By Michelle Feldman

and Beth McConnell

No matter the neighborhood, Philadelphians are frustrated by the constant battle against litter and illegal dumping. Our neighborhood commercial corridors, residential blocks, parks, and playgrounds should be clean and free of debris that is unattractive and unsafe, and can hinder economic development and community pride.

Active and engaged residents and businesses that work to improve our neighborhoods, including community-based organizations ranging from civic associations to community development corporations and business improvement districts, need support to win the battle against litter. Supporting those hyper-local entities is at the core of our work at Keep Philadelphia Beautiful and the Philadelphia Association of Community Development Corporations.

That's why last year, along with the city's Commerce and Streets Departments, as well as the Philadelphia chapter of the Local Initiatives Support Corp., we began convening leaders of community-based organizations to discuss challenges and solutions, think through ways to partner on a citywide level, and inform training and panels that would make a tangible difference fostering and maintaining clean and safe neighborhoods.

It's easy to think of litter as a simple issue. A person drops something on the ground, right? But our convenings continue to illuminate just how complicated it is to identify the causes and formulate solutions.

Although every neighborhood is different, we've learned that certain drivers of litter and challenges in solving the problem resonate across the city, including: vacant lots serving as magnets for illegal dumping; transit stops where individuals stand and wait for extended periods of time; limited resources for consistent cleanup efforts and enforcement; and apathy.

When you see a clean street, park, or vacant lot, it's often due to effective business and residential outreach and education, resources for sustained cleanup efforts, enforcement, trash can placement and access, and proper receptacles. Many community groups are employing similar, effective antilitter tactics in a holistic manner, including youth engagement, coordination with city agencies, education and outreach tailored to the particular landscape of a neighborhood, and successful fund-raising for continual cleaning and litter removal efforts.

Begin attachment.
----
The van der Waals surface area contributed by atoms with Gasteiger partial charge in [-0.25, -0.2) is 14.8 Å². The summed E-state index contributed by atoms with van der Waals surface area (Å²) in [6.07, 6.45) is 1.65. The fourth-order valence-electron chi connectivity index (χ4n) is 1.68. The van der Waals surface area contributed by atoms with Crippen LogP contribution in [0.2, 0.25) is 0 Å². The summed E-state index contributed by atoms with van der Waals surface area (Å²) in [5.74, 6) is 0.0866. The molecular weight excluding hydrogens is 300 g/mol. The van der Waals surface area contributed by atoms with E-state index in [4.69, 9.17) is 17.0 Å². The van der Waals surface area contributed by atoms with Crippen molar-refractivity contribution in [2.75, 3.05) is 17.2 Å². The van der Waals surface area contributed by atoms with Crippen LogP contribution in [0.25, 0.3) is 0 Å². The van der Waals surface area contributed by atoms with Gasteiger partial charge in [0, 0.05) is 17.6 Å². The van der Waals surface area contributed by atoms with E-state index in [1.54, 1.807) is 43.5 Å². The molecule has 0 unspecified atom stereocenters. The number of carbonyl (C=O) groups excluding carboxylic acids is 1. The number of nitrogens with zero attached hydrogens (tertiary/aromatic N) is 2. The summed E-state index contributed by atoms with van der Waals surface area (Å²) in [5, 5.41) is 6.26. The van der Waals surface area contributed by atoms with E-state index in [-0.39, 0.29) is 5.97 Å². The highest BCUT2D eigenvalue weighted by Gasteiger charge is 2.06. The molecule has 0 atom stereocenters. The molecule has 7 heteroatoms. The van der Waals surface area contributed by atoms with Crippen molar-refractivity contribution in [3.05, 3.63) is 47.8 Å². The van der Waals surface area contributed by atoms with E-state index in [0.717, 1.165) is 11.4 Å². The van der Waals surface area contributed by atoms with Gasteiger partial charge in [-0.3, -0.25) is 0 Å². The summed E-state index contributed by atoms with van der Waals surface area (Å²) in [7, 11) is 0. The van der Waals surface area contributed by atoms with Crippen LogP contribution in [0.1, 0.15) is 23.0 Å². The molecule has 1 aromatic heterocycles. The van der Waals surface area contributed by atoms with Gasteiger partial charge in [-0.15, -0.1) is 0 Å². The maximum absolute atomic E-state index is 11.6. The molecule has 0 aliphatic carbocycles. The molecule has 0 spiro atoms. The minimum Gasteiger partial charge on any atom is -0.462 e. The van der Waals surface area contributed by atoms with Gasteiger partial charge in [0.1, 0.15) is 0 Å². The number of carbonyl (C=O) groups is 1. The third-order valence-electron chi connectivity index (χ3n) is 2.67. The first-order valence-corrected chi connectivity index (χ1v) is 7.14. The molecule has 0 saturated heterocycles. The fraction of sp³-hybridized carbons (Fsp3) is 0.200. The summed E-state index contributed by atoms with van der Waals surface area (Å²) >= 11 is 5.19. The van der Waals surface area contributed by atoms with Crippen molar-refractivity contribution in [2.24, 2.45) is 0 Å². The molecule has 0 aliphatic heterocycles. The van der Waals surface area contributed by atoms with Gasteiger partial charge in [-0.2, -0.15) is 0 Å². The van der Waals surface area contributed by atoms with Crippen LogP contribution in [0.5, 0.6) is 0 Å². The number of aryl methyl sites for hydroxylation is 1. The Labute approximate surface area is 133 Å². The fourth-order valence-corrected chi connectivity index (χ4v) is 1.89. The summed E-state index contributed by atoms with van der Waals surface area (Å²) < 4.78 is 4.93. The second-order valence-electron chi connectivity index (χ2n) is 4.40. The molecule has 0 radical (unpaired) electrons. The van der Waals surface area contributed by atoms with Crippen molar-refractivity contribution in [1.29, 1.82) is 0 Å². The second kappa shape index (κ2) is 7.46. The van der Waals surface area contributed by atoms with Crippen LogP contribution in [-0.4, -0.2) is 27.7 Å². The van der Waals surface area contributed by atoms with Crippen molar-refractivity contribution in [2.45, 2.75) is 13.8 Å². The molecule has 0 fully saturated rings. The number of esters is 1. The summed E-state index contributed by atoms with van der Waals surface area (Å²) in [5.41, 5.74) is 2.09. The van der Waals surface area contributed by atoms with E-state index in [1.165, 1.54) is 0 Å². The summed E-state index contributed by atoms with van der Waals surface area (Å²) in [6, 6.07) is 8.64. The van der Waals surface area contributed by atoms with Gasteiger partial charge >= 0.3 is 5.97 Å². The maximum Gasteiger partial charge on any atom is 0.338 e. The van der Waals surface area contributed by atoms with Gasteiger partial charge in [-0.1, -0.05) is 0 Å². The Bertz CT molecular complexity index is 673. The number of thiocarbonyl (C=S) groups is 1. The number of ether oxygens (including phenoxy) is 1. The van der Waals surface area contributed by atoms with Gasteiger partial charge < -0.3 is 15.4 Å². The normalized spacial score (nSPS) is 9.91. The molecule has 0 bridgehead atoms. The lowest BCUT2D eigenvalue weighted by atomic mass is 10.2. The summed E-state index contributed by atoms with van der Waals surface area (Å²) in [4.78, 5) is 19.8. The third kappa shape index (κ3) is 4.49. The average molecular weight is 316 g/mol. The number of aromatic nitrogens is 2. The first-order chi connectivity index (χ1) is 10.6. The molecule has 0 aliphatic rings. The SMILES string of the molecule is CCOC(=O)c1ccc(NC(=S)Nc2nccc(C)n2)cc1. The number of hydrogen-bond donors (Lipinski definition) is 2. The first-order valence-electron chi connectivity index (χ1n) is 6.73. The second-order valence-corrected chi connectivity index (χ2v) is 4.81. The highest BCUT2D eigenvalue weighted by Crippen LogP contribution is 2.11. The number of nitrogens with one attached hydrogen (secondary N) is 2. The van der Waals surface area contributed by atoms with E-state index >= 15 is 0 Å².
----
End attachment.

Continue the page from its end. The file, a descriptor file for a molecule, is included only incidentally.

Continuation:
Other themes have emerged from our gatherings. First and foremost, we are all responsible for creating a cleaner city - not just city agencies and nonprofit organizations like ours, but residents and business owners as well. It starts with individual responsibility. Taking pride in the neighborhood where we live is everyone's civic duty. We have to work with government to ensure that everyone is doing his part.

To truly create and maintain a cleaner Philadelphia, community organizations and the city must continue to work together to encourage all Philadelphians to pitch in, from properly setting out trash each week to organizing a cleanup or becoming a block captain.

What can residents do to help?

First, learn about resources and programs designed to help keep neighborhoods clean. Visit to get started.

Second, get involved and take on a leadership role. Contact either of our organizations to find which organizations serve your neighborhood, and then help them do the hard work of cleaning and greening, talking to neighbors, and building an antilitter plan.

While quality-of-life concerns such as litter can seem intractable, we are constantly inspired by the network of public servants and community leaders who work tirelessly to keep our city clean. Our groups and our partners are excited to continue bringing these dedicated individuals together to keep up the fight against litter and dumping.

Michelle Feldman is the director of Keep Philadelphia Beautiful (

Beth McConnell is the policy director of the Philadelphia Association of Community Development Corporations (